In this case, the Supreme Court considered whether a parent’s actions amounted to parental alienation such that a custody modification was warranted.
It has been well-established that generally it is in the best interests of the children for them to have positive relationships with both parents. Ideally, despite their romantic relationship ending, parents will work toward fostering a good co-parenting relationship and support each other in efforts to maintain good relationships with the children. This does not always happen.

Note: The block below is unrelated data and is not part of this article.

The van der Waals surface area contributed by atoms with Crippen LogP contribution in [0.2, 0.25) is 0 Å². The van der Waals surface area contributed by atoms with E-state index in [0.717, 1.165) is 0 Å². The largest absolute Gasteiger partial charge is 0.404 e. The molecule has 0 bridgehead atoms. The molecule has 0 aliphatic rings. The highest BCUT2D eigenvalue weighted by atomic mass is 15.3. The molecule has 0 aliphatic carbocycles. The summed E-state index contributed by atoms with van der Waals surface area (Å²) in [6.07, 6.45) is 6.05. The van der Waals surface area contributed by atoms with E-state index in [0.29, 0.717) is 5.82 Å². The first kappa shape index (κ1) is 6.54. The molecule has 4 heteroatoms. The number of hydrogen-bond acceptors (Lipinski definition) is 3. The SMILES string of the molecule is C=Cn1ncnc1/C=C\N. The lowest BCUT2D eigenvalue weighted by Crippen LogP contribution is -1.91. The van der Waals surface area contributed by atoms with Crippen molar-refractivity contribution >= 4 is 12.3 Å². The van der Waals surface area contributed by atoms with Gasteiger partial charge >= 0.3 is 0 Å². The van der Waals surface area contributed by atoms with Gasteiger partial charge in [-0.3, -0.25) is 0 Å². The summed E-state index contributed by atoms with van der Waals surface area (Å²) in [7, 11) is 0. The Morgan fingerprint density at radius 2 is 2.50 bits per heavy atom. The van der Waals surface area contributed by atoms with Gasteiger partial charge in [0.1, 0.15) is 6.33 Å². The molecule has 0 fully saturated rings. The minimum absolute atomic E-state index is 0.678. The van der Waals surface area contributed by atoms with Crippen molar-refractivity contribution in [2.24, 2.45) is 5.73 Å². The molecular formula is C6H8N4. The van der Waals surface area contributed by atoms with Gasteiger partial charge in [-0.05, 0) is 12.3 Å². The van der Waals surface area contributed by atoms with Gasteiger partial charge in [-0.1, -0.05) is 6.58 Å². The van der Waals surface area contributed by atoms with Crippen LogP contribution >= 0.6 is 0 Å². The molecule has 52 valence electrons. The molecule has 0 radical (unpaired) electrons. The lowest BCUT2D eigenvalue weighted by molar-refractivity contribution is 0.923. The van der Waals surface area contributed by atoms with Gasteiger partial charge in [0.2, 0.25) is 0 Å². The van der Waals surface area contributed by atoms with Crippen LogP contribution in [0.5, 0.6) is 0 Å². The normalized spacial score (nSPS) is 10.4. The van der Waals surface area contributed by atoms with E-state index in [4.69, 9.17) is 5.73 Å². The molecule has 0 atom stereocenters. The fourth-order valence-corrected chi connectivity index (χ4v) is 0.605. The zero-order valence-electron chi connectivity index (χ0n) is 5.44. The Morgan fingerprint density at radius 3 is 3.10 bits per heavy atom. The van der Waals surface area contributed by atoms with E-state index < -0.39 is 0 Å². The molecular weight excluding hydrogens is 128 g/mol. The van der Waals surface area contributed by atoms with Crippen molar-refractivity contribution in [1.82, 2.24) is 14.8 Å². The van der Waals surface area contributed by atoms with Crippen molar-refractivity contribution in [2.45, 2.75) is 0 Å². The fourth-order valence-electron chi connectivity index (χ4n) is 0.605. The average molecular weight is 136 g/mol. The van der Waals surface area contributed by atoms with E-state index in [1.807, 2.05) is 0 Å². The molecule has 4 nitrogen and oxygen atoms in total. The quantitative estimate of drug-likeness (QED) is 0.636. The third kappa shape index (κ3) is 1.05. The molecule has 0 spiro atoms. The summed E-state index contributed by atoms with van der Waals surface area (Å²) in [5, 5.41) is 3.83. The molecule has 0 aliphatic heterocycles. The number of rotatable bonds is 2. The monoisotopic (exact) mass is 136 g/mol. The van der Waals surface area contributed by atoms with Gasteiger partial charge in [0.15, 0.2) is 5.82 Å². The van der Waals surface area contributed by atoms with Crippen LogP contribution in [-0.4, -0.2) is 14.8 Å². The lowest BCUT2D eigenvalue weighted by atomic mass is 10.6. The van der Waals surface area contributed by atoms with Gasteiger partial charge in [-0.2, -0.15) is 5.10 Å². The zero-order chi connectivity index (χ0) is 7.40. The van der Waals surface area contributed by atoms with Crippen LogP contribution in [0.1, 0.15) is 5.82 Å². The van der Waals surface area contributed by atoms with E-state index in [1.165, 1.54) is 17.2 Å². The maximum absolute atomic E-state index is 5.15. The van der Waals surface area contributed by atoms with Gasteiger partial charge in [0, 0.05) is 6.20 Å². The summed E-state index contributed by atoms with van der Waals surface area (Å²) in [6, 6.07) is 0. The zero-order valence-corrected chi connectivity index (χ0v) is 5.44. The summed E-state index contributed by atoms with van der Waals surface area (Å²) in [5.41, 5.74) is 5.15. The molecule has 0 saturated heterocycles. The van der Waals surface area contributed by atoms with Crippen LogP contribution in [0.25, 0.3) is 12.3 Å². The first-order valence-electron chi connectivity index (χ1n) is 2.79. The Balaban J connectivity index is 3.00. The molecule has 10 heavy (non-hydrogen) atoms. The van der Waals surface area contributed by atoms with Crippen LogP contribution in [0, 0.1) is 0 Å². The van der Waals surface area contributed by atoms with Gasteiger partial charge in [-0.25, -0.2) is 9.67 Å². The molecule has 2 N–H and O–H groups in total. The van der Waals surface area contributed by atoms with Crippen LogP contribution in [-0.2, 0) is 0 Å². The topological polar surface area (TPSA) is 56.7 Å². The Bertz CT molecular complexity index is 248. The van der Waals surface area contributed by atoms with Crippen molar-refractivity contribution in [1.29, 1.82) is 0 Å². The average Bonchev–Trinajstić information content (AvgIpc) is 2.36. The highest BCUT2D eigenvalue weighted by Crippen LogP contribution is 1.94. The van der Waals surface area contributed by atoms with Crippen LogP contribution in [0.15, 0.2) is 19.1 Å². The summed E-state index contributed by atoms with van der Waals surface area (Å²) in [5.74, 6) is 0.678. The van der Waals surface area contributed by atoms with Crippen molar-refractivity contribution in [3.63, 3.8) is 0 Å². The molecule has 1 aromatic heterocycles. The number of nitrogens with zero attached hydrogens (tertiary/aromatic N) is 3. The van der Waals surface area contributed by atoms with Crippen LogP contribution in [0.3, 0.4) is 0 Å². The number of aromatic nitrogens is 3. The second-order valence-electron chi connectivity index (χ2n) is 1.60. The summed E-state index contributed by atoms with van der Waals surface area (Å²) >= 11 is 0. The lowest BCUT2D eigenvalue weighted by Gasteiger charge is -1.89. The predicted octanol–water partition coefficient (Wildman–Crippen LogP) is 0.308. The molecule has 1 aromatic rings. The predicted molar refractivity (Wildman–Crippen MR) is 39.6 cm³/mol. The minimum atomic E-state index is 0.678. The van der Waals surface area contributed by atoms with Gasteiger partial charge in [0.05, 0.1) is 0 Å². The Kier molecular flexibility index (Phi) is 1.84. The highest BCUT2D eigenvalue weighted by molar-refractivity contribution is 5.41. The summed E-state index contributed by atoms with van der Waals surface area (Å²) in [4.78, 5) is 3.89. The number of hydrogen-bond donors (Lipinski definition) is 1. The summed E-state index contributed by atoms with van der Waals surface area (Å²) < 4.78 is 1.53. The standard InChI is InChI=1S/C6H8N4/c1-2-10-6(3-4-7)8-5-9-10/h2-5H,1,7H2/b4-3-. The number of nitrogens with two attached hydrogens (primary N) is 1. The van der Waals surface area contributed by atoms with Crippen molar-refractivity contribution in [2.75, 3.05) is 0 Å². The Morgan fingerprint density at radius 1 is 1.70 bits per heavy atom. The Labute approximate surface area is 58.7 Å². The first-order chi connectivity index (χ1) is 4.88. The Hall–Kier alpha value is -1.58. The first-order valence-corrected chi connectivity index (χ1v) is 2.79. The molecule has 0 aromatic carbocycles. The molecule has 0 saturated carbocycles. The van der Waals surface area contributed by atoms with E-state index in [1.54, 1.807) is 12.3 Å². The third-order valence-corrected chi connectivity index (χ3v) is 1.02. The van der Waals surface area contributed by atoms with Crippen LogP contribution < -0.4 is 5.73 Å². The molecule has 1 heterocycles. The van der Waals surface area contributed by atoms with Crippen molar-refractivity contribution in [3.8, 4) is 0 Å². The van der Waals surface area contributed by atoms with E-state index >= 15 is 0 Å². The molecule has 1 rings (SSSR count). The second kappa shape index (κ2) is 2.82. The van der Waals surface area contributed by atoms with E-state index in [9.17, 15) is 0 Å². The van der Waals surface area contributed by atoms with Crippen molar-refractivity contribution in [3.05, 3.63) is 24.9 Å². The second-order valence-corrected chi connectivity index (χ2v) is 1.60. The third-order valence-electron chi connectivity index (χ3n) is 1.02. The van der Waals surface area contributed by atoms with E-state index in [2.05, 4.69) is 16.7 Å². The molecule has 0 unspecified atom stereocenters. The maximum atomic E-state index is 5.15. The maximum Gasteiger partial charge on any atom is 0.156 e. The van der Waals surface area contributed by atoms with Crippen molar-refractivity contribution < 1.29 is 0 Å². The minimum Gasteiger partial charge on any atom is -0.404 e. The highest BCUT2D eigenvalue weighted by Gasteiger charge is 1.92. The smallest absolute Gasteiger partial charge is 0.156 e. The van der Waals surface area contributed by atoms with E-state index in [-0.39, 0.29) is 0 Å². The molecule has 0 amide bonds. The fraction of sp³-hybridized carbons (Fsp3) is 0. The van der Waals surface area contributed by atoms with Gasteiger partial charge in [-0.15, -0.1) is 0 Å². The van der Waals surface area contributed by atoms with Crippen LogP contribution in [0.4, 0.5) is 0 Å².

Parental alienation occurs when one parent intentionally manipulates the child into having negative feelings toward the other parent. This is often accomplished by saying negative things to the child about the other parent or manipulating circumstances so the other parent looks bad in the child’s eyes. For example, the noncustodial parent may need to reschedule time with the child. Instead of simply working with the noncustodial parent to reschedule and supporting him or her in that effort, the manipulating custodial parent refuses to reschedule and tells the child that the noncustodial parent does not make visitation a priority. If the custodial parent continues to speak negatively about the noncustodial parent, the child may start to harbor negative feels toward the noncustodial parent and as a result refuse to see the noncustodial parent.